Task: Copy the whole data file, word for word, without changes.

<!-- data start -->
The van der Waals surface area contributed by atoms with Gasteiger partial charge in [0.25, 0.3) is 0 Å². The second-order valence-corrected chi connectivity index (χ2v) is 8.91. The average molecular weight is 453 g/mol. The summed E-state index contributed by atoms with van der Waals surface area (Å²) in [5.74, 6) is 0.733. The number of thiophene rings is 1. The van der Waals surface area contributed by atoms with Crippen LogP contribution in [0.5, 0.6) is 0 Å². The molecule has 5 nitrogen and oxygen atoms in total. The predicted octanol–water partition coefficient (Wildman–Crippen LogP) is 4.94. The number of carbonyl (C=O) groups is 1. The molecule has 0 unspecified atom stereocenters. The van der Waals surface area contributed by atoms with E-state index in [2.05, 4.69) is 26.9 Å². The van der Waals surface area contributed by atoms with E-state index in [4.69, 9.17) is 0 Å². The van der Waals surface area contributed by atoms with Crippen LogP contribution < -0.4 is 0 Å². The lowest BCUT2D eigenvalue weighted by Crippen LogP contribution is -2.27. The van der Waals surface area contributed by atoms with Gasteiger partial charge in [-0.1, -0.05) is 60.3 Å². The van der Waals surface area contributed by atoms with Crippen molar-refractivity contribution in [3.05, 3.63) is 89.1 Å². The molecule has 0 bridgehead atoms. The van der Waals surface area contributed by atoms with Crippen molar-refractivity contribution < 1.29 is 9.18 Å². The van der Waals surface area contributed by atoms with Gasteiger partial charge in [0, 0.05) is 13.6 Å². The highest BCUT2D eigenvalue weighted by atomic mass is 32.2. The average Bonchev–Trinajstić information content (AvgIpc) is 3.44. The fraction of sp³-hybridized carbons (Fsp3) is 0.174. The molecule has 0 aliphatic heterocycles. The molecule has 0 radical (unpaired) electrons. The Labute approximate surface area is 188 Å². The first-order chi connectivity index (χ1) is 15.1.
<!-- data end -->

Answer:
The van der Waals surface area contributed by atoms with Gasteiger partial charge in [0.25, 0.3) is 0 Å². The second-order valence-corrected chi connectivity index (χ2v) is 8.91. The average molecular weight is 453 g/mol. The summed E-state index contributed by atoms with van der Waals surface area (Å²) in [5.74, 6) is 0.733. The number of thiophene rings is 1. The van der Waals surface area contributed by atoms with Crippen LogP contribution in [0.5, 0.6) is 0 Å². The molecule has 5 nitrogen and oxygen atoms in total. The predicted octanol–water partition coefficient (Wildman–Crippen LogP) is 4.94. The number of carbonyl (C=O) groups is 1. The molecule has 0 unspecified atom stereocenters. The van der Waals surface area contributed by atoms with E-state index in [2.05, 4.69) is 26.9 Å². The van der Waals surface area contributed by atoms with E-state index in [4.69, 9.17) is 0 Å². The van der Waals surface area contributed by atoms with Crippen LogP contribution < -0.4 is 0 Å². The lowest BCUT2D eigenvalue weighted by Crippen LogP contribution is -2.27. The van der Waals surface area contributed by atoms with Gasteiger partial charge in [-0.1, -0.05) is 60.3 Å². The van der Waals surface area contributed by atoms with Crippen molar-refractivity contribution in [3.05, 3.63) is 89.1 Å². The molecule has 0 bridgehead atoms. The van der Waals surface area contributed by atoms with Crippen molar-refractivity contribution < 1.29 is 9.18 Å². The van der Waals surface area contributed by atoms with Gasteiger partial charge in [0, 0.05) is 13.6 Å². The highest BCUT2D eigenvalue weighted by atomic mass is 32.2. The average Bonchev–Trinajstić information content (AvgIpc) is 3.44. The fraction of sp³-hybridized carbons (Fsp3) is 0.174. The molecule has 0 aliphatic heterocycles. The molecule has 0 radical (unpaired) electrons. The Labute approximate surface area is 188 Å². The first-order chi connectivity index (χ1) is 15.1.